An employee whose company invests in their professional development will feel empowered and eager to make the most of those opportunities, which in turn makes the company more attractive to clients and prospective partners and customers. In other words, everyone wins.
So what alternative skill sets or ad hoc roles will benefit both your employees and the company as a whole? One-off workshops and taster courses might be advantageous, but for longer-term results, consider these five continuing professional development or holistic growth opportunities.
1. Brand ambassador or social media manager
Your business may have a presence on social media channels such as Twitter, LinkedIn and Facebook, but are you making the most of it? If someone on your team has a natural flair with words, a keen understanding of how to grab the attention of audiences on social channels and a comprehensive understanding of the business’s objectives, they could help raise the business’s profile while honing their skills in these valuable areas.
It’s crucial, though, that the person projecting your business’s message takes great care to avoid controversy and knows who to work with if a problem arises.
2. Health and safety
Do you have an employee who is conscientious and takes pains concerning the well-being of their colleagues and the overall state of the workplace? Chances are they would thrive if given health and safety training.
A dedicated health and safety-point person can increase efficiency and employee satisfaction, yet they may not be aware of the opportunities for such training. Courses for all industries and across various learning environments are available, so do a little research to see what suits the needs of your business.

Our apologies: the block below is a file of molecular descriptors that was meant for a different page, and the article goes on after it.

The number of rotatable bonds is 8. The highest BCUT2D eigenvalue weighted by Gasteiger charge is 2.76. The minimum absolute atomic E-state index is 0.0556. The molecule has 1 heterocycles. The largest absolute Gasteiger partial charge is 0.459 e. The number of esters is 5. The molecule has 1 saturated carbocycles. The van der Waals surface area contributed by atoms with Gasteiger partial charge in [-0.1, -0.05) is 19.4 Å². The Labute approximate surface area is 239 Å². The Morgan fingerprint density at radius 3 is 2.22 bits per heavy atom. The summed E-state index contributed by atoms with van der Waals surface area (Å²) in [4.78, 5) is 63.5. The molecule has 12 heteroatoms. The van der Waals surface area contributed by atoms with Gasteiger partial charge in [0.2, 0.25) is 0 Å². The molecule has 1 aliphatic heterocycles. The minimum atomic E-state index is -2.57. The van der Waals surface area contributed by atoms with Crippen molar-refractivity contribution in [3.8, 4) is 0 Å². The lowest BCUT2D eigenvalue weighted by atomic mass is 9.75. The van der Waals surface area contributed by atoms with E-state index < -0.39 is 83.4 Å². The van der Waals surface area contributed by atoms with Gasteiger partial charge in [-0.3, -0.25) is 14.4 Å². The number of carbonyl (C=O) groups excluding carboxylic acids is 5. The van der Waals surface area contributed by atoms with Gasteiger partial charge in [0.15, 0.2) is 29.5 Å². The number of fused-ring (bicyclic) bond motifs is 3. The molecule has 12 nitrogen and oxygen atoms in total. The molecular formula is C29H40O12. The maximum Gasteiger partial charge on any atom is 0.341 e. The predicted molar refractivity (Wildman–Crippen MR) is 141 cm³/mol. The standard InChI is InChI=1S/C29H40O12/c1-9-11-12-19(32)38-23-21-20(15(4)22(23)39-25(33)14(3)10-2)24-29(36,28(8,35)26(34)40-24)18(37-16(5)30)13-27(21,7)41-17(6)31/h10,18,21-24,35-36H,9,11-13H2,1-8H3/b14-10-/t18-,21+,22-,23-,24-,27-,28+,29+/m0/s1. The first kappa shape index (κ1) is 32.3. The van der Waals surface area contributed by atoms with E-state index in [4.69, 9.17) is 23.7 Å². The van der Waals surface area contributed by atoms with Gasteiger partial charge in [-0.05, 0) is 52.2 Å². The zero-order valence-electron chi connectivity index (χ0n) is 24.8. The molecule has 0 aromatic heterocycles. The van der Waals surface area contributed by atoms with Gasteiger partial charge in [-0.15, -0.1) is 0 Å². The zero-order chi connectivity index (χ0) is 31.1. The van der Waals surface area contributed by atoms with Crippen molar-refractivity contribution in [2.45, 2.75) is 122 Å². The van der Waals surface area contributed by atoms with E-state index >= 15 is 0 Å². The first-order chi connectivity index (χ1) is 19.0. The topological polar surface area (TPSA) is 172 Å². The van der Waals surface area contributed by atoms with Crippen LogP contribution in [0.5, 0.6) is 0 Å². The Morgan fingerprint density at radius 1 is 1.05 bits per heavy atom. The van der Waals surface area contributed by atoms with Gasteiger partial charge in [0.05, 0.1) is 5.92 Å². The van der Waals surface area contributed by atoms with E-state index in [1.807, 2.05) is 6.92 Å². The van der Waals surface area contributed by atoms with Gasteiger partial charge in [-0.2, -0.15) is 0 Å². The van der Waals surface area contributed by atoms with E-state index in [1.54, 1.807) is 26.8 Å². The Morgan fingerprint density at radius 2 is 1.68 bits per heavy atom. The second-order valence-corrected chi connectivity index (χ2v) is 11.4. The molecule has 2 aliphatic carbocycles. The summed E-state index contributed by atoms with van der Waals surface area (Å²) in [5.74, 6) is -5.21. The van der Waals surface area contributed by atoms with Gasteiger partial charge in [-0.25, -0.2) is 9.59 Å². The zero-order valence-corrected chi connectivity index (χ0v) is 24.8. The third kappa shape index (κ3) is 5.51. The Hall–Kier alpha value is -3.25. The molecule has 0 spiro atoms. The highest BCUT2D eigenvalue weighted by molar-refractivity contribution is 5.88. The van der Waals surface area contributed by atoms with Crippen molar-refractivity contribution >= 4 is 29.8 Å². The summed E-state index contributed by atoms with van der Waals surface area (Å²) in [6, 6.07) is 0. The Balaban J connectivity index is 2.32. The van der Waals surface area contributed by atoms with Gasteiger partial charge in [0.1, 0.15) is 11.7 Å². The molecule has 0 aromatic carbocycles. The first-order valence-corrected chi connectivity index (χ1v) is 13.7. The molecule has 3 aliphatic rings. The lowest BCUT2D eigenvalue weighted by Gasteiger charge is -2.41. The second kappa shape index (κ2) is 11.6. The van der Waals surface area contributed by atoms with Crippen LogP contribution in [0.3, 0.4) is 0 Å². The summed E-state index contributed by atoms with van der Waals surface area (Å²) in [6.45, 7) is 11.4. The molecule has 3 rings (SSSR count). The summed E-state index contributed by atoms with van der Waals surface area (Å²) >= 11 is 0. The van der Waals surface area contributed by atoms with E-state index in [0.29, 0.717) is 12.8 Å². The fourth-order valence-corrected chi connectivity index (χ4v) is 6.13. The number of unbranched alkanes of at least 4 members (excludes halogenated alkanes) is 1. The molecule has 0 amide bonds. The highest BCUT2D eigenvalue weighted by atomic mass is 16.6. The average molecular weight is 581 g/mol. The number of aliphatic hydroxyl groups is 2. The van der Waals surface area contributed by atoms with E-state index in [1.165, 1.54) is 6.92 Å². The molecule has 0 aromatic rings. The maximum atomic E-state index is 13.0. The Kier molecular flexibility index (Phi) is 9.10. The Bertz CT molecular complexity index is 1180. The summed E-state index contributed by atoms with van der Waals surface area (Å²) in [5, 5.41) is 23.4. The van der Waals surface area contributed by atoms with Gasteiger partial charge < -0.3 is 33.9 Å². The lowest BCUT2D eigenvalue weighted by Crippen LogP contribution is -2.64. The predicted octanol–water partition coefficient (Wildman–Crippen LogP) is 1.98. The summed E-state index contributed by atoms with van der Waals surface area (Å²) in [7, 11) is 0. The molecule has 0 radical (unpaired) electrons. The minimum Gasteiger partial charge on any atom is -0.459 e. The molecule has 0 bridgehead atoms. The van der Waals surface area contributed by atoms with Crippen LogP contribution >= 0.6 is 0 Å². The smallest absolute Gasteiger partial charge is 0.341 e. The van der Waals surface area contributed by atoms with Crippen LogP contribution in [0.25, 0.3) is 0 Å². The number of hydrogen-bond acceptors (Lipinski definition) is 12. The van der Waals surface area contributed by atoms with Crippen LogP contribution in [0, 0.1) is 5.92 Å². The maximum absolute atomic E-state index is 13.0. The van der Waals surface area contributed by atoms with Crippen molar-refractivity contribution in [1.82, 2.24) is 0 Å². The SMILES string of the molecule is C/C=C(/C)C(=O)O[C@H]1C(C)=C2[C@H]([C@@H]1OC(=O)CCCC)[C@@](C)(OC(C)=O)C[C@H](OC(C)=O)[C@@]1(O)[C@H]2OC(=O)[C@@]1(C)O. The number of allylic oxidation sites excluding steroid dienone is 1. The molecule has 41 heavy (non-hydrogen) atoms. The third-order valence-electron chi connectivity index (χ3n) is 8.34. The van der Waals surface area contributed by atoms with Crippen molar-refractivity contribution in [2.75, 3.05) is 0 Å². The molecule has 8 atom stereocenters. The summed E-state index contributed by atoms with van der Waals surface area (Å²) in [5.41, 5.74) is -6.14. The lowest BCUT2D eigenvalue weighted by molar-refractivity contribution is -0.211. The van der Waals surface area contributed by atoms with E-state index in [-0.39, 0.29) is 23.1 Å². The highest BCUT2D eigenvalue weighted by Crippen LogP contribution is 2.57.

3. Risk or crisis management
These two specialities could be seen as a natural progression from a health and safety qualification, but very much depend on the nature and size of your business. Smaller businesses may not have someone tasked with averting and managing internal or external fallout from, say, a major technology breakdown.
Likewise, environmental or natural disasters might pose a crisis: is there a key employee to direct your business’s response in the case of a flood, for instance? Both risk management and crisis management are vast areas for organisations of any size to consider, and require careful consideration before the creation of audits, plans or the appointment of specific employees to head up the process.
4. Charity coordinator
Does one individual always prompt their colleagues to take part in charity sports days or national campaigns such as Comic Relief? Do they spot opportunities for your business to help needy families during the festive season? Perhaps nominating them as the official charity coordinator will help to streamline those efforts whilst creating new collaboration opportunities and a positive public perception of your business – not to mention doing something good for your community.
5. Social secretary
Look at the world’s most successful companies, with the most sought-after jobs: yes, Apple and Google come to mind for their workplace-as-playground settings, but companies in other industries – from financial services provider Edward Jones to clothing retailers White Stuff – boast of employees who feel valued and proud of jobs they love. For smaller businesses, some contributing ‘happiness factors,’ such as in-house health clubs and free cafeterias, will be out of the question, but even one enthusiastic employee can make work more fun for the entire organisation.
That might mean installing bean bags and table tennis, or regular lunch outings and drinks nights, or encouraging employees to form sports teams, book groups or pursue other interests outside of the office. It’s all about creating a friendly, healthy, sociable cohesion and it doesn’t have to mean large-scale investment.
Sabelline Chicot is a a writer and editor working in digital publishing, where she covers small business, online security and health & safety matters.
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